Cover image for The Shakers
The Shakers
Williams, Jean Kinney.
Personal Author:
Publication Information:
New York : Franklin Watts, [1997]

Physical Description:
111 pages : illustrations ; 24 cm, .
Examines the history, beliefs, way of life, and current status of this humble and devout Christian group.
Reading Level:
1270 Lexile.
Program Information:
Accelerated Reader AR UG 9.0 3.0 1846.

Reading Counts RC High School 10 6 Quiz: 19440 Guided reading level: NR.
Format :


Call Number
Material Type
Home Location
Item Holds
BX9766 .W55 1996 Adult Non-Fiction Central Closed Stacks

On Order



This series meets National Curriculum Standards for: Social Studies: Culture Individuals, Groups, & Institutions Science, Technology, & Society Time, Continuity, & Change

Reviews 2

Booklist Review

Gr. 6^-10. Williams, the author of three previous books in the American Religious Experience series, turns her attention to the once thriving United Society of Believers, which now numbers eight members. (The text is unclear on this point, as Ted Johnson, pictured on the dust jacket with seven presumably current members, is noted in a caption to have died in 1986.) Williams gives a lucid account of the movement's history and beliefs, including the prejudice the Shakers experienced from outsiders and the reasons for their declining numbers. She's less forthcoming about the Shakers who are still practicing. Their personal perspective would have enhanced the text. Photos are scattered throughout the book, as are a selection of prints depicting various aspects of Shaker life. Several further readings are noted, including a book by Frances Carr, current leader of the Shaker community. An accessible and interesting introduction. --Stephanie Zvirin

School Library Journal Review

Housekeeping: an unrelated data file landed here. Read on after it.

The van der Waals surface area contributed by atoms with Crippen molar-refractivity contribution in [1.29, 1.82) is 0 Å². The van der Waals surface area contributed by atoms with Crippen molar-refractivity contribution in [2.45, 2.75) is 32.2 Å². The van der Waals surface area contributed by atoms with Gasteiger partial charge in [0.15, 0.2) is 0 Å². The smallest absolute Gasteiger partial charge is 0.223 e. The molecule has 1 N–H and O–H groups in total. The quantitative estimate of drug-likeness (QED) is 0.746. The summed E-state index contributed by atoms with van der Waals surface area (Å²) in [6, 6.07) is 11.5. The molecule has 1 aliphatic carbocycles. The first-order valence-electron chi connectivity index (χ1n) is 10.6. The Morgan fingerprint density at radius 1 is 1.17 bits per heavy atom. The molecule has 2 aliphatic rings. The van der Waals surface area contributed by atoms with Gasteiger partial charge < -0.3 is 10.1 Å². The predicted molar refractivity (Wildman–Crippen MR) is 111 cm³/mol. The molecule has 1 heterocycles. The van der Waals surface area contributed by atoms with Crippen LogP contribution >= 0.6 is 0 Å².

Gr 6 Up‘Remembered today primarily for their artistic and craft skills, the Shakers were an economically and religiously significant group in early to mid-19th-century America. Williams discusses their beginnings in the 18th century and their migration from England to this country to seek freedom from oppression and restriction, and traces the flourishing and the decline of the Shaker way of life. Readers are made aware of the group's contributions to the larger American society: architecture, design, music, dance, and the organization of primary education. Controversial aspects of their communities are clearly explained, including mandatory celibacy, gender separation, common property, and autocratic rule. In fact, what may be called the negative side of the Shaker experience is fully treated, including the severing of family ties and the widespread use of alcohol. The text is respectful, but the chapters that detail Shaker decline drag. Sadly, the name of the upstate New York town in which Mother Ann established the first Shaker settlement, Niskayuna, is misspelled throughout. Handsome black-and-white photos supplement the text. The great strength of this work is the author's success in placing the Society of Believers within the context of American history. This book covers Shaker history in greater detail than earlier studies for this age group, and it emphasizes the role of women as leaders.‘Libby K. White, Schenectady County Public Library, NY (c) Copyright 2010. Library Journals LLC, a wholly owned subsidiary of Media Source, Inc. No redistribution permitted.